EJ Photo/Travis Charlson
The other day I was trying to put a positive thought on our white board for a couple of meetings that we had scheduled for the following morning. We’ve made a concentrated effort to minimize negativity in these settings, and try to start by having an inspirational quote written on the wall to motivate hard work and a positive climate.
I was struggling that day, because I couldn’t figure out a way to say what I wanted to say without being negative. Sometimes it’s really hard to do, especially if an action or behavior that you are trying to correct is specifically that way. Eventually, I figured out a short quote to sum up the message I wanted to convey.
“Be a Jane.”
Many of you will remember the old Dick and Jane books used in schools to educate America’s youth on reading skills, life skills, and general ethics. I found an online version of one of these books, and had forgotten how simple and repetitive they were.
Dick said, “Look, look. Look up. Look up, up, up.”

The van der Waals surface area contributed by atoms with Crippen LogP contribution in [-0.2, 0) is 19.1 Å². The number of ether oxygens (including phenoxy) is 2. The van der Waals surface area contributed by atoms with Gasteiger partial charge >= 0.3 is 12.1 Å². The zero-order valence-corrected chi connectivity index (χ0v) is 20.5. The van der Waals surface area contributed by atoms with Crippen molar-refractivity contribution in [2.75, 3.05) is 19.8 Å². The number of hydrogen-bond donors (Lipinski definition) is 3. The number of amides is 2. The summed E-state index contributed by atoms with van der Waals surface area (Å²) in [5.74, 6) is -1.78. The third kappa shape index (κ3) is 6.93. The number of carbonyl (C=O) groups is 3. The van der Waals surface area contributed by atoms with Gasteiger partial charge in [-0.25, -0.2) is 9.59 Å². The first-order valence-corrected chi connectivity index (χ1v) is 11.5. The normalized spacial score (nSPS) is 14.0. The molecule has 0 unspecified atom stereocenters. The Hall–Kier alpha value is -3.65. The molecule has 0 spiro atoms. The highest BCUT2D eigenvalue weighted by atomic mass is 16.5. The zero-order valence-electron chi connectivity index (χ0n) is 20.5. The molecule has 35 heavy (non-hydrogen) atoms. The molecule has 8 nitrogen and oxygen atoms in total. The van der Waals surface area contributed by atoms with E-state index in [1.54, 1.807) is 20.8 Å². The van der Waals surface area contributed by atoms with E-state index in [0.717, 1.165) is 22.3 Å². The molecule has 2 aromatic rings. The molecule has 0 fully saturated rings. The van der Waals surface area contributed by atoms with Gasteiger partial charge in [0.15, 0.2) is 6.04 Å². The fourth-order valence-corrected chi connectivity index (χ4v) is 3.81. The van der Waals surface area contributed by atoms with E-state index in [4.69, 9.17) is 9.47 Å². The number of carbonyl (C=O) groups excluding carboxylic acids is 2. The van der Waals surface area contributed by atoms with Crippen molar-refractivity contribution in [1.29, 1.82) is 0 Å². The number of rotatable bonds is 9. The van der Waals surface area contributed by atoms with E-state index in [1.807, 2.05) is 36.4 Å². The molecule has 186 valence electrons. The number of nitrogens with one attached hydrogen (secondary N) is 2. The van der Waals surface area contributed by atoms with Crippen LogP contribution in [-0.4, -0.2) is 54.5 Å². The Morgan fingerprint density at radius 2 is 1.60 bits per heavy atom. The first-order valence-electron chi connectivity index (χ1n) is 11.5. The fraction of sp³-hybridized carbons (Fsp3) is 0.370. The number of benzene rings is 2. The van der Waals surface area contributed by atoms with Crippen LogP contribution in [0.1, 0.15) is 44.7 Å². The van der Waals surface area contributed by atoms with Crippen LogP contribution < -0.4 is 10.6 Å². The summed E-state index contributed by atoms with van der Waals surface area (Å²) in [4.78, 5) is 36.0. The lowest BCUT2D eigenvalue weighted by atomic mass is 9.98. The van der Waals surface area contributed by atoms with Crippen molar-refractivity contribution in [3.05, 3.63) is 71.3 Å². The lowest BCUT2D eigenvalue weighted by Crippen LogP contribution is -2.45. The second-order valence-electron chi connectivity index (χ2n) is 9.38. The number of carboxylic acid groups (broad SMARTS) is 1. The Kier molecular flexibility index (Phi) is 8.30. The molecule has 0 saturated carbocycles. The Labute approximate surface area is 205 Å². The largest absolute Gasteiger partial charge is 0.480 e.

Jane said “Run, run. Run, Dick, run. Run and see.”
The stories of Dick and Jane, their baby sister Sally, their dog Spot, and their Mother and Father were from a different time, but many of their messages would be good to teach our children today. In the stories, Dick and Jane usually did the right things, had some fun, and lived a simple life.
“Be a Jane,” means to do the right thing, try and have fun, but it would be impossible to suggest that anyone could really just lead a simple life anymore. The real point of “Being a Jane” is to try and avoid being the opposite. It is the positive way of saying not to be her counterpart in those books.
From my experiences, things go better, more gets accomplished, and folks are generally happier when people are being Janes, instead of the alternative. Sometimes it’s hard, even unnatural, to react to certain situations with a positive attitude. It takes patience, calmness, and sometimes hard work. But it’s worth it in the end.
“Be a Jane.”